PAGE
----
Here are the basic points behind my teaching:
1) Good breathing starts with good posture. Opera singing is a classical discipline, and this means the position of singing must be “noble” or “pulled together”. “Relaxing” is not enough.
2) There is a way to breathe which is balanced between the diaphragmatic, abdominal and intercostal function. It is normally invisible to the oberver. It is neither excessively low nor excessively high. With this balanced breath, support is not difficult.
3) Support or breath management is based on maintaining the position of breathing as long as possible. This means a coordinated response of the muscles of the chest wall. the external intercostals, the internal intercostals, the transverse abdominals and the oblique abdominals. You can feel it when you blow up a balloon. It gives a stream of pressurized air which is ideal for classical singing.
4) Beautiful sound is produced from a loose throat. Get the feeling of loosening the tongue around the hyoid bone, and remember it. It should feel exactly the same when you sing.
5) “Come si parla”: the voice in singing feels exactly like the voice in correct speaking. There is no extra pressure on the vocal cords, and there is a feeling of the voice in the front, on the lips or on the hard palate. This is resonance imagery, but it is most helpful for achieving efficient gkottal closure.
6) Sing on the “gesture of inhalation “. This old maxim of Lamperti’s is as true today as it ever was. To get the feel of it, use “warming air”, a feel of the breath warm and moist against your hand. The “open throat” is a consequence of how you work with the breath.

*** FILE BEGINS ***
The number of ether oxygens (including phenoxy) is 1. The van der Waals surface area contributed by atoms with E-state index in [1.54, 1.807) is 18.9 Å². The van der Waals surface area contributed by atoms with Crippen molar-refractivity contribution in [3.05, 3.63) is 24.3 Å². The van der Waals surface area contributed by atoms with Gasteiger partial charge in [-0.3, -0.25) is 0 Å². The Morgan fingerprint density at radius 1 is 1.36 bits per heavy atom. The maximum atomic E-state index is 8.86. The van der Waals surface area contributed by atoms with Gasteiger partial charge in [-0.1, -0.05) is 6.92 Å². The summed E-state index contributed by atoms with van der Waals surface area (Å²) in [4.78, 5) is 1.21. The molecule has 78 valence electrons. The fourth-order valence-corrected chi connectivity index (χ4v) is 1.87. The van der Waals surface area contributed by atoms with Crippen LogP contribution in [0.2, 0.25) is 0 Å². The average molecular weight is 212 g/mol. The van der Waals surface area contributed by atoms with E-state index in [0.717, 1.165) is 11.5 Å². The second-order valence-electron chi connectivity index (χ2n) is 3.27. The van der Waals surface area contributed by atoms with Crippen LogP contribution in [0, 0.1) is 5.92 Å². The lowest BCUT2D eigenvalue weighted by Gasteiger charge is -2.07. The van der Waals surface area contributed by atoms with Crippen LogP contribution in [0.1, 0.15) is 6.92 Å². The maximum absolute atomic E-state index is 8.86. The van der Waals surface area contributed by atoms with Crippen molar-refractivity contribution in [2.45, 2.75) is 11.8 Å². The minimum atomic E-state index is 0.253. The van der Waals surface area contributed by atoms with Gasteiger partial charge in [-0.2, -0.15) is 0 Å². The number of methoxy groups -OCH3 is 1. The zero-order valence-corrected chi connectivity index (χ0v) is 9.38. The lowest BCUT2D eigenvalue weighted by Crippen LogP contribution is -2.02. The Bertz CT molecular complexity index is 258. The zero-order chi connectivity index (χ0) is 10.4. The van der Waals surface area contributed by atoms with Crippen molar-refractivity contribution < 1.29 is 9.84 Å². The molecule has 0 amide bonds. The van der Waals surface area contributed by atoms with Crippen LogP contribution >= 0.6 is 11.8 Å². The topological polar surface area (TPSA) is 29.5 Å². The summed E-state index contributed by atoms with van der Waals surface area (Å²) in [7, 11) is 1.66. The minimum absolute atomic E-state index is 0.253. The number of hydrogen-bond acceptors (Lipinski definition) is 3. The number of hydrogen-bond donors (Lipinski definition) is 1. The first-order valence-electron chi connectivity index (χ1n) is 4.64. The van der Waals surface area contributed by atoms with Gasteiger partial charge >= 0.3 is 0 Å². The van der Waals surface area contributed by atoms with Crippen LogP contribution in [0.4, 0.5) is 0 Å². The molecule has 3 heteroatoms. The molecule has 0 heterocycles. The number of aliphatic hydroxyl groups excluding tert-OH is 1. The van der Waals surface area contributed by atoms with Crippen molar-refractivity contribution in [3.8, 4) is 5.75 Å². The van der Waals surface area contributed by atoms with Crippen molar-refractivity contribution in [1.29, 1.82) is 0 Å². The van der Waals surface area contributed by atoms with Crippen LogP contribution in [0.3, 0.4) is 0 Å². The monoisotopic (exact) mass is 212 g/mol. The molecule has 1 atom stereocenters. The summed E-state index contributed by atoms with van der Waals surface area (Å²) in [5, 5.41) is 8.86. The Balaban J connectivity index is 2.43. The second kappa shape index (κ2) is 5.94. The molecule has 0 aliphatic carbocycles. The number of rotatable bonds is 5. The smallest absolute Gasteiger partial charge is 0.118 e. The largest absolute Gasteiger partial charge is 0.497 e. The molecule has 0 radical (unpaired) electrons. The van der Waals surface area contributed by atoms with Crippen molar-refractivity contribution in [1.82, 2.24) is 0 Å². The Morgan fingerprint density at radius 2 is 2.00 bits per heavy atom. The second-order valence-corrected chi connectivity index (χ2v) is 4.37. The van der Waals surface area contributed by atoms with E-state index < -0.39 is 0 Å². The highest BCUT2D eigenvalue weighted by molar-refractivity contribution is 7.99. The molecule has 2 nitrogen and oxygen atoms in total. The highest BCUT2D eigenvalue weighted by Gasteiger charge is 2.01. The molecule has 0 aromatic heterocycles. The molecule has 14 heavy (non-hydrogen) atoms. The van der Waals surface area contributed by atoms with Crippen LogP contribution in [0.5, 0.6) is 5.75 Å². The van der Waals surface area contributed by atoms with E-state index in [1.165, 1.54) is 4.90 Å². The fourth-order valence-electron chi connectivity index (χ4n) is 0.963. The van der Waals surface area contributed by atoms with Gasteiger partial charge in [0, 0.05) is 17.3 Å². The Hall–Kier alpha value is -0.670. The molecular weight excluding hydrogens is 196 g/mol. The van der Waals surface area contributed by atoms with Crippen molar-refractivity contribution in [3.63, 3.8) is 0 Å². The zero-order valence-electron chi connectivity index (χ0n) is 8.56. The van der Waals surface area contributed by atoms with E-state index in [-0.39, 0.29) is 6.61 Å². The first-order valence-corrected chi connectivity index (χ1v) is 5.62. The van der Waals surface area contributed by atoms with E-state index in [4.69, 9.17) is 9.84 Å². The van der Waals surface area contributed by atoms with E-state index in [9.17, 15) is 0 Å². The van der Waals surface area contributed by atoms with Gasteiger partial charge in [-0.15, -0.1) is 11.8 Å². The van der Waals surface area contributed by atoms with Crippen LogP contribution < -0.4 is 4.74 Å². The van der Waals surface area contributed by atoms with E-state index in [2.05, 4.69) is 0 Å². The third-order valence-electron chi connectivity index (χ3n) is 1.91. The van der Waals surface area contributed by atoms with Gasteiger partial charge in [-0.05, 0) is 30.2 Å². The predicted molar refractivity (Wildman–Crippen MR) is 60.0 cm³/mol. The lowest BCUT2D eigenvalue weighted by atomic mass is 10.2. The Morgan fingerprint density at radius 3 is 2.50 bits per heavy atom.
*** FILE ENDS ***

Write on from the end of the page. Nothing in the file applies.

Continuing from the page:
7) Singing is balance. Put it all together with a good teacher. Don’t neglect the whole for the parts.
What I teach is based on thirty years of practical experience. Of my own teachers, Louis Quilico was the greatest influence on me, not so much for what he taught, as for what he represented. Louis was the first singer I met who said, in effect, “There is a coordination of great singing. Great singers do it: you can learn it too.”
That set me a puzzle which took me years to solve. Louis’ teaching was based on breathing and support; but his explanations were confusing. This is the task I set myself: “How can I learn this breathing (from the back) without discomfort or forcing? What is support, and how can I learn it? What is the “open throat”, and how can I achieve it without forcing the larynx? How can I achieve stability in my singing, without pressure? How can I find a way to sing which will bring out the greatest natural beauty in the voice and leave me able to do everything the composer intended? How can I sing in a way which leaves me free to interpret, that is, free not to think about singing when I sing?
Please see the "reviews" section for press comments on my continuing work as an operatic performer and recitalist. For those who wish to see me in performance, I will singing the roles of Benoit/Alcindoro in Boheme for Opera Hamilton in April of 2010.